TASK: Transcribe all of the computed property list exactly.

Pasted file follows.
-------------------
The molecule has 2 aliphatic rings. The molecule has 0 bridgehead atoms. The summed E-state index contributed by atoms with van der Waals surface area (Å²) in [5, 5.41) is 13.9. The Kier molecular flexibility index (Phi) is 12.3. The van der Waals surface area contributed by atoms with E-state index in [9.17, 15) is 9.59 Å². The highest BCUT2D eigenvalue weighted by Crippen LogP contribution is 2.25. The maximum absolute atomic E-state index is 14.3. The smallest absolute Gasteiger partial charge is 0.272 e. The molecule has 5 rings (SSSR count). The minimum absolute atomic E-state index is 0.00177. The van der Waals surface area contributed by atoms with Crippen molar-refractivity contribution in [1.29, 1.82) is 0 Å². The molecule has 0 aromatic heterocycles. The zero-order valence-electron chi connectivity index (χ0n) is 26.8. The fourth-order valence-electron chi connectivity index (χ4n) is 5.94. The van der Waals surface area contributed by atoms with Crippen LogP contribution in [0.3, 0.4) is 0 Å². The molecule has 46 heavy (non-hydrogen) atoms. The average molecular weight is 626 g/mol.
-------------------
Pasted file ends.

The molecule has 2 aliphatic rings. The molecule has 0 bridgehead atoms. The summed E-state index contributed by atoms with van der Waals surface area (Å²) in [5, 5.41) is 13.9. The Kier molecular flexibility index (Phi) is 12.3. The van der Waals surface area contributed by atoms with E-state index in [9.17, 15) is 9.59 Å². The highest BCUT2D eigenvalue weighted by Crippen LogP contribution is 2.25. The maximum absolute atomic E-state index is 14.3. The smallest absolute Gasteiger partial charge is 0.272 e. The molecule has 5 rings (SSSR count). The minimum absolute atomic E-state index is 0.00177. The van der Waals surface area contributed by atoms with Crippen molar-refractivity contribution in [1.29, 1.82) is 0 Å². The molecule has 0 aromatic heterocycles. The zero-order valence-electron chi connectivity index (χ0n) is 26.8. The fourth-order valence-electron chi connectivity index (χ4n) is 5.94. The van der Waals surface area contributed by atoms with Crippen LogP contribution in [0.3, 0.4) is 0 Å². The molecule has 46 heavy (non-hydrogen) atoms. The average molecular weight is 626 g/mol.